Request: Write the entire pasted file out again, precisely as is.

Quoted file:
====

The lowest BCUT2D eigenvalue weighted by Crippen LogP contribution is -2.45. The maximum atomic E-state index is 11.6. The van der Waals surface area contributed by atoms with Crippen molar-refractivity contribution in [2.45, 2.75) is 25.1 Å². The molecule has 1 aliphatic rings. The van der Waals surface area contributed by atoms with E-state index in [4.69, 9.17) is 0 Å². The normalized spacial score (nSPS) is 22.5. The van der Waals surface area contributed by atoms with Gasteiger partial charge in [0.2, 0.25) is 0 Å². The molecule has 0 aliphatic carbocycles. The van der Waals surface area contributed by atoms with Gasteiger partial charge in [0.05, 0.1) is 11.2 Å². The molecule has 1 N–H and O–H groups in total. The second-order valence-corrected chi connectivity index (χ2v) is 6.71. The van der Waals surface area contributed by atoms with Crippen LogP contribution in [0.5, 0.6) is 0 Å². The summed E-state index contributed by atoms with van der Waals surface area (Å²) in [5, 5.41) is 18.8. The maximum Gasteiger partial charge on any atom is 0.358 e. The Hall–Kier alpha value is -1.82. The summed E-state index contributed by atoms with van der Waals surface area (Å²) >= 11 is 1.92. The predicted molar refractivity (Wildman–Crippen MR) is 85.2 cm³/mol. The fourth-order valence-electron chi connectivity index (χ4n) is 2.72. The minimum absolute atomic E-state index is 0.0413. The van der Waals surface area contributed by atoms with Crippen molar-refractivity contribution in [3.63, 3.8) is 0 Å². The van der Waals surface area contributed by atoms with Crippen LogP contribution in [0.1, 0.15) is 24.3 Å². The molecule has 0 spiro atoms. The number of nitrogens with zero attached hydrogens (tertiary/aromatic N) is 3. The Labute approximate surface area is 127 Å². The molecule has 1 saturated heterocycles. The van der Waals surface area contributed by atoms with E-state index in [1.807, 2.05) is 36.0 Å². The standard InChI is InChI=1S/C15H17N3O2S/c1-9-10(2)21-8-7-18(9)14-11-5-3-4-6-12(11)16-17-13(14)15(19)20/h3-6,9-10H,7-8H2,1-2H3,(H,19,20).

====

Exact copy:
The lowest BCUT2D eigenvalue weighted by Crippen LogP contribution is -2.45. The maximum atomic E-state index is 11.6. The van der Waals surface area contributed by atoms with Crippen molar-refractivity contribution in [2.45, 2.75) is 25.1 Å². The molecule has 1 aliphatic rings. The van der Waals surface area contributed by atoms with E-state index in [4.69, 9.17) is 0 Å². The normalized spacial score (nSPS) is 22.5. The van der Waals surface area contributed by atoms with Gasteiger partial charge in [0.2, 0.25) is 0 Å². The molecule has 0 aliphatic carbocycles. The van der Waals surface area contributed by atoms with Gasteiger partial charge in [0.05, 0.1) is 11.2 Å². The molecule has 1 N–H and O–H groups in total. The second-order valence-corrected chi connectivity index (χ2v) is 6.71. The van der Waals surface area contributed by atoms with Crippen LogP contribution in [0.5, 0.6) is 0 Å². The summed E-state index contributed by atoms with van der Waals surface area (Å²) in [5, 5.41) is 18.8. The maximum Gasteiger partial charge on any atom is 0.358 e. The Hall–Kier alpha value is -1.82. The summed E-state index contributed by atoms with van der Waals surface area (Å²) >= 11 is 1.92. The predicted molar refractivity (Wildman–Crippen MR) is 85.2 cm³/mol. The fourth-order valence-electron chi connectivity index (χ4n) is 2.72. The minimum absolute atomic E-state index is 0.0413. The van der Waals surface area contributed by atoms with Crippen molar-refractivity contribution in [3.63, 3.8) is 0 Å². The van der Waals surface area contributed by atoms with Crippen LogP contribution in [0.1, 0.15) is 24.3 Å². The molecule has 0 spiro atoms. The number of nitrogens with zero attached hydrogens (tertiary/aromatic N) is 3. The Labute approximate surface area is 127 Å². The molecule has 1 saturated heterocycles. The van der Waals surface area contributed by atoms with E-state index in [1.807, 2.05) is 36.0 Å². The standard InChI is InChI=1S/C15H17N3O2S/c1-9-10(2)21-8-7-18(9)14-11-5-3-4-6-12(11)16-17-13(14)15(19)20/h3-6,9-10H,7-8H2,1-2H3,(H,19,20).